James Patton Anderson Edit Profile
Private school, northern university, law school.
Anderson, reared by a grandfather (his father had died in 1831), attended country schools and was a student at Jefferson College in Canonsburg, Pennsylvania, from 1836 to 1840. He alternately traveled and worked at odd jobs until 1843, when he began to practice medicine, although not specifically trained, in Hernando County, Mississippi. He married a cousin, Henriette Buford Adair, on April 30, 1853, by whom he had children.
From 1843 to 1846, Anderson was sheriff of DeSoto County, Mississippi, pausing during the summers of 1844 and 1845 to study law at Montrose Law School. In 1847, he became a law partner of R. B. Mayes, and in the same year he raised a company for the Mexican War, where he served as a colonel at Tampico. A Democrat who later blamed the disruption of the Union on the Republicans, he was elected to the Mississippi House in 1850, where he was an ally of Jefferson Davis.
He opposed the Compromise of 1850 and lost his bid for reelection the following year. In 1853, he was U.S. marshal of the Washington Territory, where he compiled the territorial census. From 1855 to 1857, he served as a Democrat in the U.S. House from the Washington Territory.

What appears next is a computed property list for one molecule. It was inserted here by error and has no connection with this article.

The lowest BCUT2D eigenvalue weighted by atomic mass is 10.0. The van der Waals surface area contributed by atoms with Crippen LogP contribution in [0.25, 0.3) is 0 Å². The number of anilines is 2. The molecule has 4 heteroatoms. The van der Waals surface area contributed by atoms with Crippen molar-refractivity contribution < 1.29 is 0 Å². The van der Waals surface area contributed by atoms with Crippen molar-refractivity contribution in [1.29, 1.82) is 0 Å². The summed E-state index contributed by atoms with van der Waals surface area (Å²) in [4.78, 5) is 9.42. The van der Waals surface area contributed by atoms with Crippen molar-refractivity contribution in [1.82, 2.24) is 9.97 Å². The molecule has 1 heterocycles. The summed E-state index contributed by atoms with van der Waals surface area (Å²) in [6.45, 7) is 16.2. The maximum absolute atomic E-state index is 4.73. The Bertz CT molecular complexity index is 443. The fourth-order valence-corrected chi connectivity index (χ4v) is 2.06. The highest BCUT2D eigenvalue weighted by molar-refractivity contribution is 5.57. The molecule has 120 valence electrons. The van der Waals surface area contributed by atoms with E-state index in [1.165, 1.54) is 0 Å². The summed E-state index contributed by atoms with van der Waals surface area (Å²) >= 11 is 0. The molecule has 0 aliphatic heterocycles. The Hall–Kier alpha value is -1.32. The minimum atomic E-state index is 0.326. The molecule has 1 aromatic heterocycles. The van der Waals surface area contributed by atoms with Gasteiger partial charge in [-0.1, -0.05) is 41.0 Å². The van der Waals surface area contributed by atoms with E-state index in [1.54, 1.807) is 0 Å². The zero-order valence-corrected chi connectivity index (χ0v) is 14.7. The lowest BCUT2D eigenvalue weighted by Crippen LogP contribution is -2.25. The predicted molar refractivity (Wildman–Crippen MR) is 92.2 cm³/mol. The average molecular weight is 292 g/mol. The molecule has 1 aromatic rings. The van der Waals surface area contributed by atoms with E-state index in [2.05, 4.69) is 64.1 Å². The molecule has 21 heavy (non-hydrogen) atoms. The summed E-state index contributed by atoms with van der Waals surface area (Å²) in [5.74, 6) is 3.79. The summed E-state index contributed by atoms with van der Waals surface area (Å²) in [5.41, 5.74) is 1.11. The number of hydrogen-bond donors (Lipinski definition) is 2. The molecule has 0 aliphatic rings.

He declined an offer to become governor of the territory in 1857 because he thought that secession was imminent. Instead, he moved to Florida to supervise his aunt’s plantation, “Casablanca,” in Monticello, Jefferson County. A secessionist delegate to the Florida convention, he also served on the Military Affairs and Public Lands Committees in the provisional Confederate Congress before he resigned to enter the Confederate Army.
Anderson enlisted in the Jefferson County Volunteers of the 1st Florida Regiment in the summer of 1861 and served under Braxton Bragg at Pensacola. Promoted to brigadier general on February 10,1862, he fought at Shiloh, Corinth, and Murfreesboro and commanded a division at Perryville, Kentucky, in 1862. In 1863, he distinguished himself at Chickamauga and served as a division commander at Chattanooga.
He was promoted to major general on February 17, 1864. During the last part of the Atlanta campaign, he commanded the District of Florida and saw some action around Jacksonville. After succeeding John B. Hood as commander of the Army of Tennessee, he fought battles at Ezra Church and at Jonesboro, Georgia, where he was wounded and was forced to give up active service in August 1864.
During the final days of the war, he rejoined his army in North Carolina despite his surgeon’s warning. He opposed the end of the war and never sought parole. After the war he sold life insurance, edited an agricultural magazine, and was a tax collector in Memphis, Tennessee.
"Peculiar institution" of slavery was not only expedient but also ordained by God and upheld in Holy Scripture.
Stands for preserving slavery, states' rights, and political liberty for whites. Every individual state is sovereign, even to the point of secession.